Artificial intelligence or the computing power of computers to help humans surrounded by coronavirus. Professor of "Technology Management" at the INSEAD business school, Theodoros Evgeniou recently signed an article noticed in the Harvard Business Review on the role of artificial intelligence in the battle against Covid-19 and government strategies for deconfinement. Interview with an international specialist in algorithm prediction.
How could artificial intelligence have predicted the extent of the Covid-19 pandemic?
THEODOROS EVGENIOU. The mathematical models of epidemiologists are often used to predict the emergence of diseases worldwide. This is perhaps one of the rare cases where AI and the data could not have predicted the arrival of this massive epidemic a year in advance.
But AI can now help manage the different aspects of this pandemic. It started with the very rapid sequencing of the DNA of the virus or the creation, in February, of new diagnoses of the disease by scanners for example. Finally, technologies based on artificial intelligence, such as digital tracing or rapid screening tests, have proven themselves in Taiwan or South Korea.
A more exotic project has started in an engineering school in Switzerland, where a computer with "Machine Learning" can detect the virus depending on how a patient coughs and the sound it emits. It is not 100% safe but, combined with other technologies, it provides additional information about the disease.
How is AI used by health authorities?
It accelerates the analyzes of infected patients, but not only. AI also provides information that guides political decisions.
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The algorithms used by governments and health agencies take into account data, such as the medical record or the places that patients have visited, and distill the most important information of a citizen or a community to keep only the essential. Data is useless unless it influences a decision. This may be which drug route to explore or who is most likely to be infected.
Sequencing the DNA of patients also helps to determine who is most vulnerable to Covid-19. This information will indicate to the authorities which type of population should be protected as a priority and placed in isolation. In South Korea or Singapore, this teaching made it possible to quarantine the people who were most likely to be contagious and to transmit the virus.
Analysis of the data can also determine which profiles of infected people are more likely to die or suffer the most severe symptoms, and thus encourage the authorities to protect them as a priority.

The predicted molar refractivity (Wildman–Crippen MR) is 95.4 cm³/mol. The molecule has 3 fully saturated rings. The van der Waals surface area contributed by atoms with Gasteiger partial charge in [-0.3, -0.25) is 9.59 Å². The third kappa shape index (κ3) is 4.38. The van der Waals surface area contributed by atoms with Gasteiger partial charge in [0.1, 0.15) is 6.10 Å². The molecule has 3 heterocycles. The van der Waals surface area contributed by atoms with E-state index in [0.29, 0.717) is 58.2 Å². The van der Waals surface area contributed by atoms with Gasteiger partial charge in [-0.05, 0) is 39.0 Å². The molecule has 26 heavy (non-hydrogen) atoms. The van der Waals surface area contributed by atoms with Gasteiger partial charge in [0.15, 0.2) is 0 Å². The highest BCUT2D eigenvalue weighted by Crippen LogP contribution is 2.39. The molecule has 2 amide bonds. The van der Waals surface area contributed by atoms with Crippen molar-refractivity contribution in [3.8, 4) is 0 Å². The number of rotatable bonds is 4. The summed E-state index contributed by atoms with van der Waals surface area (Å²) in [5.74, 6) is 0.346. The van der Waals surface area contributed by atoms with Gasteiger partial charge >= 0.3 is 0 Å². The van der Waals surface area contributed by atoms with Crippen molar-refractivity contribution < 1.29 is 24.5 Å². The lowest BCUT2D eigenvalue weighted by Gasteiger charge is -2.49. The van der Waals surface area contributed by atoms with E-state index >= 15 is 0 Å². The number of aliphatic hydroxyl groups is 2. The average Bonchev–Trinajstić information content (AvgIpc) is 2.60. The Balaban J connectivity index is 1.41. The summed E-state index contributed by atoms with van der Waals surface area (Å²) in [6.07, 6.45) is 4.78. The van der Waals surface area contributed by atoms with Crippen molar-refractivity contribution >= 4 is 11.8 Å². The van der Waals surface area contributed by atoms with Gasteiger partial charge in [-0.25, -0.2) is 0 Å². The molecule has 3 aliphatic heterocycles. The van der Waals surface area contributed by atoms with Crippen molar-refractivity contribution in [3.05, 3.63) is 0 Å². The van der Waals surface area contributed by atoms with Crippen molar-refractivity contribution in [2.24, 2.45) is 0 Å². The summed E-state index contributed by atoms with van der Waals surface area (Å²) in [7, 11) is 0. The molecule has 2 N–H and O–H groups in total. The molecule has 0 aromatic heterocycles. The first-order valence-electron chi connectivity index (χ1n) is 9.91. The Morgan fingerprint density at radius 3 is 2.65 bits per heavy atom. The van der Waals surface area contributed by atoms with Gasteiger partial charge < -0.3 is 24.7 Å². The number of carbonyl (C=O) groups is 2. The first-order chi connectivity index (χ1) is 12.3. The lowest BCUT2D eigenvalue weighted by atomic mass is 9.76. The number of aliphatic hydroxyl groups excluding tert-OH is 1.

What can be the role of analyzing data from a population in building collective immunity?
Collective immunity is the result of a political strategy and the only alternative to mass screening and total suppression of the virus in the population. Artificial intelligence can help do this, in the most secure way, by rationalizing it.
First, you want to make sure that the first infected are the least likely to develop severe forms of the disease. We already know that this corresponds to 99% of the population who will be either asymptomatic or with a milder version of the disease. The most fragile should therefore be isolated for a while in order to be the last in contact with the virus.
This part of the population would then have few opportunities to contract the disease, since it would almost no longer circulate in an immune population. We don't yet know who the 99% least risk is, but we already have the data to predict the remaining 1% who should be isolated and protected longer. But it is up to governments to choose this tactic or not.
How can AI help in the next phase of deconfinement?
With David R. Hardoon and Anton Ovchinnikov, we explain in our article on deconfinement that governments make bets with two options on the table, based on mathematical models of prediction whose effectiveness it is impossible to predict at this moment.
The most optimistic is a scenario, like in Taiwan, where there are not too many new cases and where the patients are easily identified and isolated. This involves real-time testing to keep the infection rate up to date and monitor it. So use a technology that analyzes population movements, test results and data continuously. If the infection rate rises too quickly, then consider re-containment.
The other strategy, which I think is the most likely, is to look for a form of collective immunity where the processing of data can help the government decide on a prudent relaxation of the constraints according to the risks for the population. . AI can predict whether there is an urgent need to protect based on, for example, chronic diseases like diabetes or hypertension, age or gender.
For this there are risk assessment instruments with models created by MIT or at the University of Oxford, in which it suffices to enter databases to establish forecasts. It is like when a bank determines a rating level for a loan. The more precise this risk assessment, the more careful and effective the deconfinement.